Many, many people tried making Myspace clones. Many, many more will try to make Facebook clones. Inevitably, one or two people will be successful, just like people will occasionally win the lottery.

Other people will succeed with companies that contain elements of Facebook, or OK Cupid, or Twitter, or Craigslist. But their businesses won't be "better Twitter" or "better Facebook"; they'll be distinct, unique, interesting businesses that learned lessons from earlier successful companies and applied them to do something different. Some of these companies may grow to challenge Facebook, just like Twitter did. But they won't have gotten there by pointing a finger at Facebook and saying "you're going down".

My advice: learn everything you can from Twitter, and then use the ideas to come up with something you can build and get money from.


How many of these bad ideas are simply nerds looking at facebook saying "you're going down"? I doubt twitter was, and I doubt that whatever eventually topples facebook will be.

My point is that this sort of philosophy helps nobody. People who are already successful already know this stuff. At least to me, this sort of list feels like it's being aimed at people who haven't "made it" yet and are still trying to figure "it" out.

When I was in High School a friend of mine named Steve Fisher said something that I doubt he remembers, but has stuck with me. He was trying to teach me how to skateboard, something that was totally not the type of activity that a nerdy, awkward, 15 year old Ryan thought he could do. So we're sitting at the skatepark and there are lots of other people around doing what I thought were difficult tricks. I was sitting on a bench just watching and trying to think of a valid reason not to ride my skateboard around because I was 100% positive that I was going to fall flat on my face and that all of the other people were going to laugh at me.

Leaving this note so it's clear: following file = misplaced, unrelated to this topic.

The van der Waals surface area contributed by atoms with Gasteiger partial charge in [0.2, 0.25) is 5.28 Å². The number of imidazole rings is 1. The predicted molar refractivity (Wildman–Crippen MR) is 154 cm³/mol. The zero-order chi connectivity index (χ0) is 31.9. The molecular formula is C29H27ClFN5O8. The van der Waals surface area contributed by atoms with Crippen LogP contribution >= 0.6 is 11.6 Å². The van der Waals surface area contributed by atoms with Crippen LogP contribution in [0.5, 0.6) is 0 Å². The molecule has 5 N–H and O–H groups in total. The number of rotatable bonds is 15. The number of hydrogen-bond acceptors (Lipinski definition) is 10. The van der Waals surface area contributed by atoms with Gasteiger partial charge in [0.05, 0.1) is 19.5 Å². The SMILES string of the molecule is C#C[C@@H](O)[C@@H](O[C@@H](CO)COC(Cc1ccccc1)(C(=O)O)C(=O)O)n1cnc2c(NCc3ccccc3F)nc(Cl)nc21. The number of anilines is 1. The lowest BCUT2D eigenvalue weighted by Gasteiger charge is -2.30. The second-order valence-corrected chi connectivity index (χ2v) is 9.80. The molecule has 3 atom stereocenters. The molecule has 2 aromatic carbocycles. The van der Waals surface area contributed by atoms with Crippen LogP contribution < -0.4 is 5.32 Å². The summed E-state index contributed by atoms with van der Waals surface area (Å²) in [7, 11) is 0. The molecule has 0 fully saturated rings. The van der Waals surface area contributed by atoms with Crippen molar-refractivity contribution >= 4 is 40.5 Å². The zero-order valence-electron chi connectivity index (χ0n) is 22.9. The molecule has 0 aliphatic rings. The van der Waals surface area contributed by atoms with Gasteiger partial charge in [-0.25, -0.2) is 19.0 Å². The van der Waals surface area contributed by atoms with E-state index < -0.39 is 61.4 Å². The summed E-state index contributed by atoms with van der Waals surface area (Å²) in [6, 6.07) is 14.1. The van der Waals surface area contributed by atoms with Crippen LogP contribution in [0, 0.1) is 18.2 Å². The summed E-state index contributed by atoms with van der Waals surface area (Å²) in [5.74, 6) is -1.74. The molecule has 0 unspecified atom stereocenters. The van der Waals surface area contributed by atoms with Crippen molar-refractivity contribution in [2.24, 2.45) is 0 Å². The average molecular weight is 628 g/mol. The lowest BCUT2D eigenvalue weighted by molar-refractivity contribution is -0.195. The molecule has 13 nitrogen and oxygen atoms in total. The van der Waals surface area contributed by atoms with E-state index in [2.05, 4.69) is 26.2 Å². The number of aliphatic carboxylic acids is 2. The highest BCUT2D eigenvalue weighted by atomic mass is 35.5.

My friend comes over and says "What the hell are you doing?" "Oh, I was, err..just, uhh, tightening these bolts." "Bullshit, did you figure out how to ollie it yet?" "No, dude, I'm just going to practice at home in my room more until I can figure it out, I don't want to get in everybody's way."

He told me that I had to just go ride the thing in circles until it felt natural, and that if he saw me sitting on the bench again, I wasn't invited to the skatepark anymore. I rode my skateboard around all afternoon, probably fell on my face a few times, but didn't get laughed at even once.

A stupid story, probably.

How does this apply to startups?

Maybe it's just the communities I hang around in, but many coders are really really not like the skaters in my story. They really will laugh at the kid riding his skateboard in circles (writing twitter clones and craigslist mashups) like an idiot. How many designers have posted tirades to their blog talking about how everybody is stupid, and how they're sick of all these stuuupid people asking them to do designs? To me, lists like this are exactly like telling a kid that he's riding his skateboard in circles and to stop wasting his time doing that. If you can't show up and start doing backflips, then don't waste your time even coming. People have already figured out how to ride in circles.

Anybody whose time would be wasted writing yet another dating website doesn't need a list like this to tell them that. They know.


I don't want to make people feel bad any more than you do. But there are good business ideas and there are bad business ideas, and life is tough that way, and starting a head-on competitor to Facebook with nothing but your ability to learn how to represent a graph in MySQL is a bad business idea.


I guess my point is that it is sortof self-validating.